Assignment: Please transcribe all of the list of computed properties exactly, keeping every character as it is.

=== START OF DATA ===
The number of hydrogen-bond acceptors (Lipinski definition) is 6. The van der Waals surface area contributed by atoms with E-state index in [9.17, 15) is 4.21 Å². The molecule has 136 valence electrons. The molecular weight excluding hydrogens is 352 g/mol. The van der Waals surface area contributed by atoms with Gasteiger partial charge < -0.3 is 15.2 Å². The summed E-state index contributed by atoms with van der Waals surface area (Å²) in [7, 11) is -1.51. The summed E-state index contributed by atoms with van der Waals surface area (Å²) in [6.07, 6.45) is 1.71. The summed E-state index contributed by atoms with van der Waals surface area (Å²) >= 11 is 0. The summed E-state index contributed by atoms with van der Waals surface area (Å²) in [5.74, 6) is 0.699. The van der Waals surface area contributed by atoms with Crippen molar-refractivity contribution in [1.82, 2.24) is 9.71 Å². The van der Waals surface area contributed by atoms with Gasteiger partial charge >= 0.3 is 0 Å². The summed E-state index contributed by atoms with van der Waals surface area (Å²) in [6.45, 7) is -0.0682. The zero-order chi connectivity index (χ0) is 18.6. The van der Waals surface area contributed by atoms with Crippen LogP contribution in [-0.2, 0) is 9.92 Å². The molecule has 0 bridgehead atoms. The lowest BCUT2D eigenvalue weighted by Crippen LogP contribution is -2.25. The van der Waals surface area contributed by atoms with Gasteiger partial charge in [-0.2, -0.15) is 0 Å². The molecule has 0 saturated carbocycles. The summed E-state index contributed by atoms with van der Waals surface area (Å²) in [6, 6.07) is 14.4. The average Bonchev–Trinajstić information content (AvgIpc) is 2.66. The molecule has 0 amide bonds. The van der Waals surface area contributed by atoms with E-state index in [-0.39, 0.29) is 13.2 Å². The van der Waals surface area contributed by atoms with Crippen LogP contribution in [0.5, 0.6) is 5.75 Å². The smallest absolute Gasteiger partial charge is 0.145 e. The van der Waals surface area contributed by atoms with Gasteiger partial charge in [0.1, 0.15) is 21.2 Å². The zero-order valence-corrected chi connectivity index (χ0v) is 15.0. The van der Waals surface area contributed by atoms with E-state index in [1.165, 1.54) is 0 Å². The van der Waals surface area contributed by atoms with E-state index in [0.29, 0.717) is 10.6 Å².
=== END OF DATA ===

The number of hydrogen-bond acceptors (Lipinski definition) is 6. The van der Waals surface area contributed by atoms with E-state index in [9.17, 15) is 4.21 Å². The molecule has 136 valence electrons. The molecular weight excluding hydrogens is 352 g/mol. The van der Waals surface area contributed by atoms with Gasteiger partial charge < -0.3 is 15.2 Å². The summed E-state index contributed by atoms with van der Waals surface area (Å²) in [7, 11) is -1.51. The summed E-state index contributed by atoms with van der Waals surface area (Å²) in [6.07, 6.45) is 1.71. The summed E-state index contributed by atoms with van der Waals surface area (Å²) >= 11 is 0. The summed E-state index contributed by atoms with van der Waals surface area (Å²) in [5.74, 6) is 0.699. The van der Waals surface area contributed by atoms with Crippen molar-refractivity contribution in [1.82, 2.24) is 9.71 Å². The van der Waals surface area contributed by atoms with Gasteiger partial charge >= 0.3 is 0 Å². The summed E-state index contributed by atoms with van der Waals surface area (Å²) in [6.45, 7) is -0.0682. The zero-order chi connectivity index (χ0) is 18.6. The van der Waals surface area contributed by atoms with Crippen LogP contribution in [-0.2, 0) is 9.92 Å². The molecule has 0 bridgehead atoms. The lowest BCUT2D eigenvalue weighted by Crippen LogP contribution is -2.25. The van der Waals surface area contributed by atoms with Gasteiger partial charge in [-0.2, -0.15) is 0 Å². The molecule has 0 saturated carbocycles. The summed E-state index contributed by atoms with van der Waals surface area (Å²) in [6, 6.07) is 14.4. The average Bonchev–Trinajstić information content (AvgIpc) is 2.66. The molecule has 0 amide bonds. The van der Waals surface area contributed by atoms with E-state index in [-0.39, 0.29) is 13.2 Å². The van der Waals surface area contributed by atoms with Crippen LogP contribution in [0.5, 0.6) is 5.75 Å². The smallest absolute Gasteiger partial charge is 0.145 e. The van der Waals surface area contributed by atoms with Gasteiger partial charge in [0.1, 0.15) is 21.2 Å². The zero-order valence-corrected chi connectivity index (χ0v) is 15.0. The van der Waals surface area contributed by atoms with E-state index in [1.165, 1.54) is 0 Å². The van der Waals surface area contributed by atoms with E-state index in [0.29, 0.717) is 10.6 Å².